Pickets in California grocery strike now cover distribution centers; strikes continue in two other regions

| Tuesday, October 28, 2003

Pickets lines have moved from retail locations to distribution centers in the Southern California grocery strike, media sources reported, creating a potential conundrum for long-haul drivers who deliver to the centers.

Land Line reported Oct. 17 that the strike on the West Coast at that point appeared to be centered on the retail stores, which meant the majority of truckers who would face picket lines will be those who work short-haul or locally.

However, The Arizona Republic reported recently that some truckers were honoring pickets lines that had formed at distribution centers linked to the chains covered by the strike.

In Southern California, more than 800 stores operated by Vons, Ralph's, Pavilions and Albertsons - roughly 60 percent of all groceries in the southern half of the state – are the target of a strike by 70,000 workers, media outlets reported. The strike, which centers on health benefits, started Sunday, Oct. 12.

Since the first grocery strike broke out, the action has spread to four other states.

In the St. Louis area, strikers have targeted more than 90 stores operated under the Schnuck's, Dierberg's and Shop & Save banners, local media outlets reported. According to The St. Louis Post-Dispatch, the strike started when more than 10,000 grocery workers who are members of the United Food and Commercial Workers Union Local 655 struck one of the stores, Shop & Save. In response, that company and the other two chains locked out union workers. During the strike, the stores are using a combination of management and roughly 7,800 temporary replacement workers, The Post-Dispatch said.

The St. Louis strikers have been joined by workers in other unions, including auto workers, who are showing their support. That strike entered its ninth day Friday, Oct. 17.

Roughly 3,000 workers in West Virginia, Ohio and Kentucky joined the spreading strikes Oct. 13, picketing Kroger Co., the parent of California strike target Ralph's, after rejecting a contract offer, The San Diego Union-Tribune reported.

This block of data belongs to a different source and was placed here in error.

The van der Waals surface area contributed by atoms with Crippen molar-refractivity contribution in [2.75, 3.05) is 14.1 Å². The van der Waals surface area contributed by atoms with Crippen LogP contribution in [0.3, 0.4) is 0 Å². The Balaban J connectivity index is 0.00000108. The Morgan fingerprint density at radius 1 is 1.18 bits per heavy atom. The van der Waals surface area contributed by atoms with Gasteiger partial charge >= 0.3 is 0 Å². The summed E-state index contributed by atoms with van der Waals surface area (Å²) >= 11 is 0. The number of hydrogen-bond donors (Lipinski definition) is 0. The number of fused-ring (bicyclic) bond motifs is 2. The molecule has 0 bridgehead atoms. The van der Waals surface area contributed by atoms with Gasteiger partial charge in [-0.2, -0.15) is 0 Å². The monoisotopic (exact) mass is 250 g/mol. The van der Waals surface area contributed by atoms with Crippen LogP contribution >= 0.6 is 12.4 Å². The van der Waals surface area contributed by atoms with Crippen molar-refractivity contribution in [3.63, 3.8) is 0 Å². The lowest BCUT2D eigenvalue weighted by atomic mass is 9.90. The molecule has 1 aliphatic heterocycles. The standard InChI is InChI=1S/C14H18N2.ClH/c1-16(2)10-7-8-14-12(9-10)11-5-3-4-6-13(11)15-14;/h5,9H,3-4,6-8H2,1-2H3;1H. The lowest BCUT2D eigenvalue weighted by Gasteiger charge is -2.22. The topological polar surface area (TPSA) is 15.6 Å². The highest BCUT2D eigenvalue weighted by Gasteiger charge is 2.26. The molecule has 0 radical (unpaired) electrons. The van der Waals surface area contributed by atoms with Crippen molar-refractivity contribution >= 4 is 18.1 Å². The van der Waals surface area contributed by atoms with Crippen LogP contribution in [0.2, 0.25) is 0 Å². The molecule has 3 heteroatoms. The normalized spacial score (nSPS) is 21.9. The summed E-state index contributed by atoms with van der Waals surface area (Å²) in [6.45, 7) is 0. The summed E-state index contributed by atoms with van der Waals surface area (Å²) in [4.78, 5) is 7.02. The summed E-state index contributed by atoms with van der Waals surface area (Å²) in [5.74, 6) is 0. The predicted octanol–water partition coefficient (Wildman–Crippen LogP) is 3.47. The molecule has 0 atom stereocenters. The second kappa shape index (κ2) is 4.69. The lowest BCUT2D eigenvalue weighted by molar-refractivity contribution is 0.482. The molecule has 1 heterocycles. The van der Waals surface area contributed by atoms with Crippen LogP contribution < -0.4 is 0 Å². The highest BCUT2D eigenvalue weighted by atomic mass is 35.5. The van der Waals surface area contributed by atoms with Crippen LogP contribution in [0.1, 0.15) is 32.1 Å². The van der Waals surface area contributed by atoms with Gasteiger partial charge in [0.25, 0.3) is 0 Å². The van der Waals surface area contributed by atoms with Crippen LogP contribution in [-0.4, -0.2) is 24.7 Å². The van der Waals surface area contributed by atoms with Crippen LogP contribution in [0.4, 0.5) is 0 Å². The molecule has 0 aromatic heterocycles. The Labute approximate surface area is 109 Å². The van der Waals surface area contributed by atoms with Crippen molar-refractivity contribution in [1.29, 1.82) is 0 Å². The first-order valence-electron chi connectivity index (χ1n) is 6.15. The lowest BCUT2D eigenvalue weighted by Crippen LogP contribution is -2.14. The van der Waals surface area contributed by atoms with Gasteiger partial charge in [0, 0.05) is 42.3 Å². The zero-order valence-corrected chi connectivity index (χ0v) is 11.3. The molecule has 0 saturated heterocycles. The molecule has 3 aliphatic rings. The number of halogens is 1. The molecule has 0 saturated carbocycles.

There is still no sign of relief in any of those strikes. However, efforts were under way late last week to try to resolve the Missouri conflict. Local media sources reported that Gov. Bob Holden of Missouri and a federal mediator were scheduled to meet with both sides to try to resolve the situation.

In addition, workers and management in another state avoided starting a strike in the first place.

The Republic reported Oct. 27 that members of the United Food and Commercial Workers Local 99 in Arizona have indefinitely extended their contract with Safeway and Fry's Food Stores, avoiding a strike by 14,000 workers in that state.

However, that doesn’t mean the strike won’t spread in the future. Although any action is a long time off, union officials representing workers in northern California now say their region may be next.

Contracts that cover members of UFCW Local 588 in Northern California are up in September, and representatives of that union told The Sacramento Bee the same economic forces that led to the southern conflict will leverage a similar conflict with the 28,000 workers in their region.

"Whatever happens down here, happens up there; it's going to be ugly," Tami Lewis, a representative from UFCW Local 588 in Northern California, told The Bee.

A strike by that local could spread all the way to the Oregon border, the newspaper said.

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